Angle Vale leaf tatter and defoliation in almonds (AL05003)
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What was it all about?
The Angle Vale Leaf Tatter and Defoliation disorder (LTD) causes economic losses in almonds on the northern Adelaide Plains (NAP). No other production district has reported similar losses or symptoms. The losses result from defoliation and loss of photosynthetic capacity, bud and twig dieback, yield losses as a direct result of bud death and indirectly as a result of affected trees having higher levels of sticktight nuts at harvest.
The failure of LTD to develop on feral trees, during any season to-date, suggests chemicals or a chemical-biological interaction may be involved in the LTD disorder. An investigation of this was the focus of initial field trials.
In 2005/06 non-pareils were confirmed as the variety earliest and most severely affected. Symptoms were widespread on most non-pareil trees by mid-October 2005. The first symptoms were yellow, translucent lesions randomly spread across the leaf blade. Some of these lesions were preceded by greasy, reflective spotting. Leaves in the outer canopy appear worse-affected, although it has been noted that symptoms are usually widespread by the time of first detection within any one season, in susceptible varieties. The onset of symptoms is often sudden. The leaves become tattered and shotholed as the lesions develop necrotic centres. Affected leaves fall while still green.
Although the cause of LTD remains unknown, progress was made in 2005/06, on its management. A fungicide with two active constituents of differing chemistry, successfully delayed the establishment of the disorder in the 2005/06 season. Trees treated with this product (BAS 51604F) on two occasions during the season did not defoliate, and remained of healthy appearance until six weeks before harvest. All other fungicidal treatment programs successfully controlled the known fungal diseases of almonds but were ineffective on LTD.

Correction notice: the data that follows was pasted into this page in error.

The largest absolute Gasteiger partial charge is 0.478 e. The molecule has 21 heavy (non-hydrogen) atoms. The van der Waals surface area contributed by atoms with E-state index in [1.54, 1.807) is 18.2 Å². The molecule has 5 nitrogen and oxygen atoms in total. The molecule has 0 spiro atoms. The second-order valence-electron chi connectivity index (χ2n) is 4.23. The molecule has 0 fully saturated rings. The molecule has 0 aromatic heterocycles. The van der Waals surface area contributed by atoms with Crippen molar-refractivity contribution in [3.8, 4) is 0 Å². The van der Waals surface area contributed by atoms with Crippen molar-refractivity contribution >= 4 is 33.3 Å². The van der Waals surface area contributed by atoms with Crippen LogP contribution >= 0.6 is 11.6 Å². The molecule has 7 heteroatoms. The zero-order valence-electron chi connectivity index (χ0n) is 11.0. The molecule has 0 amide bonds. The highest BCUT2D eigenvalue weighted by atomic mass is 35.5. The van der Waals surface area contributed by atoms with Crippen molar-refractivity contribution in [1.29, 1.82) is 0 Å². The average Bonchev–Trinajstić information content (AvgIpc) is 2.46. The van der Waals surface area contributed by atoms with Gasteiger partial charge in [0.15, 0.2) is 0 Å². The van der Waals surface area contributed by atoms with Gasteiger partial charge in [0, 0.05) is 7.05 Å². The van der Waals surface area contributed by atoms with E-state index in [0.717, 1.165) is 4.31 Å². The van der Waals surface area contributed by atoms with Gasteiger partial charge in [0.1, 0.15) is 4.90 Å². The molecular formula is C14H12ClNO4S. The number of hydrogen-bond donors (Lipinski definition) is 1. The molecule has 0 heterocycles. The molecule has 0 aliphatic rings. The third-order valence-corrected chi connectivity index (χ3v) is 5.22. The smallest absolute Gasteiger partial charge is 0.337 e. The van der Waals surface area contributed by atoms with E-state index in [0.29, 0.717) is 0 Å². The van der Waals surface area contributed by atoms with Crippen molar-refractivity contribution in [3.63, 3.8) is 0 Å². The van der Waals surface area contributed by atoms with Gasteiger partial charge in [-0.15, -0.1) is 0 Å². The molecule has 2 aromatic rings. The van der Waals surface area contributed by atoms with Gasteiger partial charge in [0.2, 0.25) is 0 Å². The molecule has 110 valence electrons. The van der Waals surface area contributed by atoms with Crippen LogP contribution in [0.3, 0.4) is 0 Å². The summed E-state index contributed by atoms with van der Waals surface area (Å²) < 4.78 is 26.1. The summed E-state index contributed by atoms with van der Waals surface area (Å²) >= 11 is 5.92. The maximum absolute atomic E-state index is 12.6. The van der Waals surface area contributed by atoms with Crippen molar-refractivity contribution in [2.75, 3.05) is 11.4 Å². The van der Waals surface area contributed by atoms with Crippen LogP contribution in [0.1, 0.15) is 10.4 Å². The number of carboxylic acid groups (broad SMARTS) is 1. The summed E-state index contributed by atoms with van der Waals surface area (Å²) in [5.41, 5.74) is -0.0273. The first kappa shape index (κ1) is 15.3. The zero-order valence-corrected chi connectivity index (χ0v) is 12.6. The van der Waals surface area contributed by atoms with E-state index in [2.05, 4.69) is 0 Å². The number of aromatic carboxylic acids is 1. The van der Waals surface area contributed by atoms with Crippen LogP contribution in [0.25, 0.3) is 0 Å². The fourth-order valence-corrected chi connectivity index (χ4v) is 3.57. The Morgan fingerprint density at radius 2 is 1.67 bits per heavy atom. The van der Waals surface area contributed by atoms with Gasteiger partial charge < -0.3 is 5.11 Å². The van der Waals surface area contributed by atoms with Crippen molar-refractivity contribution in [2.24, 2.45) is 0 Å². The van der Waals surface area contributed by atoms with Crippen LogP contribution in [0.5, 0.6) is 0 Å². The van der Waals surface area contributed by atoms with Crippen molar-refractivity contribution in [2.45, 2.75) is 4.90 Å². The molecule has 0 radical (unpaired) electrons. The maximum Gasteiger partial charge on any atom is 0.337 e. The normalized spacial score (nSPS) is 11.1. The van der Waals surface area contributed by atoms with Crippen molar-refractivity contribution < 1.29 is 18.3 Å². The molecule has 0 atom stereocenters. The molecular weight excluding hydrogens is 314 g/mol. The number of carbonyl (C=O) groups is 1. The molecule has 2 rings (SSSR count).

In the 2006/07 season, BAS 51604F and its components were trialled on a commercial scale and chemical combinations with similar efficacy range, were applied as superimposed treatments. Other blocks were maintained untreated. Some were ‘chemical free’ while others received no foliar nutrients. The trial orchard had an extended and consistent history of LTD, however LTD did not develop in 2006/07.
Only one orchard on the NAP was observed to have LTD in 2006/07. The extended dry period from winter through February, resulted in few chemical crop protectants being applied in any orchards, negligible development of common almond diseases and lower orchard humidity generally. It is considered likely that these conditions and the lack of applied chemicals had an effect on LTD development.
Laboratory and greenhouse work confirmed that neither of the fungi consistently isolated from LTD lesions are primary almond leaf pathogens, nor likely causes of LTD. The scanning electron microscopy (SEM) work revealed that chemically-induced LTD-like lesions have distinct, erumpent and vertically-severed margins. ‘Field’ LTD lesions have a similar appearance at the leaf surface. Under SEM, LTD lesions appear to have neither diffuse margins nor a halo, as may be expected around a pathogen-caused lesion.
Consideration of risk factors associated with LTD, revealed neither planting material nor harvested products to be likely mechanisms for LTD introduction or spread. The disorder has an economic impact associated with yield decline and potentially, input costs. With the cause of
LTD remaining undefined, it has not been possible to assign risk ratings to the identified risk
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This project was funded by Hort Innovation (then Horticulture Australia Limited).
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